This work is registered in the archives of the Calder Foundation, New York, under application number A08116.
"With the twentieth century a desire for simplicity of form and of expression began to reappear. In sculpture the most direct route to both these ends lay through a re-establishment of the discipline of materials. The peculiarities of a raw material--the grain of wood, the texture and hardness of a stone, the surface qualities of metal--if respected, would exert a tonic restraint on the sculptor and his forms" (J. J. Sweeney, Alexander Calder, New York, 1951, p. 8).
Red Pennant exemplifies Calder's masterful handling of raw materials to create new forms and patterns of volume. During the Second World War, many of the artist's preferred materials, such as sheet metal, were in short supply. As a result, Calder began to use natural materials and found objects, a practice that he continued after the end of the war. The use of rocks, such as those in the present work, posed new and compelling questions of engineering and composition for the artist. In Red Pennant, the raw form and texture of the stone provides a striking visual opposition to the bright primary colors and smooth surfaces of Calder's hand-formed base and elements. The work's title draws attention to the cheerful red flag at the uppermost point of the work, rather than to the rocks, which anchor and balance the elements. The weight of the rocks is seemingly negated by the delicate wires that contain them, as if the artist is challenging the forces of gravity upon which his work depends.
Calder's work during this period is closely linked to his friendship with Jóan Miro. The two artists shared an interest in the rhythms of spontaneity, fantasy, and of course, a robust sense of humor. The animated dynamics between the forms and lines of the present work exhibit an affinity with the fantastic molecular forms in Miro's Constellation paintings which Calder first saw after the war.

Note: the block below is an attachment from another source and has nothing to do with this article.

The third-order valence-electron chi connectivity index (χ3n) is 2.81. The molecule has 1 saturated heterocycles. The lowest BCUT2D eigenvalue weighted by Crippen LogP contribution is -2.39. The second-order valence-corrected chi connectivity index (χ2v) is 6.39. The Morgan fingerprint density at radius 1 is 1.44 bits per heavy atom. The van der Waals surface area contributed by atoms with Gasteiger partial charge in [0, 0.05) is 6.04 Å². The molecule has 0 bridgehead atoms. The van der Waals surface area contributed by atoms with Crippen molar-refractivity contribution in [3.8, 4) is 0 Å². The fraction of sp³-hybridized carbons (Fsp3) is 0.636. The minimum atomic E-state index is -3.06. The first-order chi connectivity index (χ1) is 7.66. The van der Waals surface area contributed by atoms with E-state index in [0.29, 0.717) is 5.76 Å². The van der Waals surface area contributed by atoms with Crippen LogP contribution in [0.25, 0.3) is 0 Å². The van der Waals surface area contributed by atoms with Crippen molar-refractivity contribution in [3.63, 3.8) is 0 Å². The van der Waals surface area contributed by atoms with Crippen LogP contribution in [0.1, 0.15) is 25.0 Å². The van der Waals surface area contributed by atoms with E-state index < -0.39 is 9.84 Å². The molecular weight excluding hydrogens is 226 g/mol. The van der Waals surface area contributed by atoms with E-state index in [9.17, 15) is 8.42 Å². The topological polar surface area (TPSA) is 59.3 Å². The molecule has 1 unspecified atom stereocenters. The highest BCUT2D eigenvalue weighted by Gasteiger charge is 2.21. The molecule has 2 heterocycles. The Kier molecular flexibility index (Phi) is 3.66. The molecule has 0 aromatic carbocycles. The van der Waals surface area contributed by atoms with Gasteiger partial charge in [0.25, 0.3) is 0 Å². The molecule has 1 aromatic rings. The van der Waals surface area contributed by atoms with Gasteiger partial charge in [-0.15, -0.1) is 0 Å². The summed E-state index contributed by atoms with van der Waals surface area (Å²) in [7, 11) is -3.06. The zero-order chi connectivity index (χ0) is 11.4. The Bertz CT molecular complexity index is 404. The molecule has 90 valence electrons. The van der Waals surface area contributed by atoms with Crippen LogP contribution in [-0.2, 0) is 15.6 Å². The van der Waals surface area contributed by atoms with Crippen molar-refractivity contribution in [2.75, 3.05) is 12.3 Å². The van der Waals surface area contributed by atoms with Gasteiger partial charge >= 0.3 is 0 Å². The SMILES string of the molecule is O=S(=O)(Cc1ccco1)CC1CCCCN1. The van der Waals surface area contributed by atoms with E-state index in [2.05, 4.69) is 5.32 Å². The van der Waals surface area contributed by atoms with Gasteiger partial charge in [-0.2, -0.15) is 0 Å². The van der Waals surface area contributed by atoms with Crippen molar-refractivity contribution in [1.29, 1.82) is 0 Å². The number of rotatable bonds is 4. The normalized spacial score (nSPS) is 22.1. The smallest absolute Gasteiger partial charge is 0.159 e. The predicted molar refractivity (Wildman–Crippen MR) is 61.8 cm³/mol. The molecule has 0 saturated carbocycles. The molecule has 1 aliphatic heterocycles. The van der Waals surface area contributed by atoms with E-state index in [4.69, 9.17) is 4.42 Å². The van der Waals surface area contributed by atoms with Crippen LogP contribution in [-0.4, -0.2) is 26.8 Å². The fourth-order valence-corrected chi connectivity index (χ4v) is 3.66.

Jean-Paul Sartre, the renowned French existentialist writer, befriended Calder and wrote an introductory essay to the catalogue that accompanied his exhibition in 1946 at the Galerie Louis Carré in Paris. In this essay, Sartre commented: "...In a word, although Calder has not sought to imitate anything--because he has not wanted to do anything but to create scales and chords of unknown movements--they are at once lyrical inventions, technical combinations almost mathematical and, at the same time, the sensible symbol of Nature--this great vague Nature, which throws pollen about lavishly and will produce brusquely the flight of a thousand butterfies, and of which one never knows if it is the blind chain of causes and effects or the timid development, ceaselessly delayed, thrown out of order, thwarted by an Idea" (J.-P. Sartre, quoted in Ibid, pp. 66-67).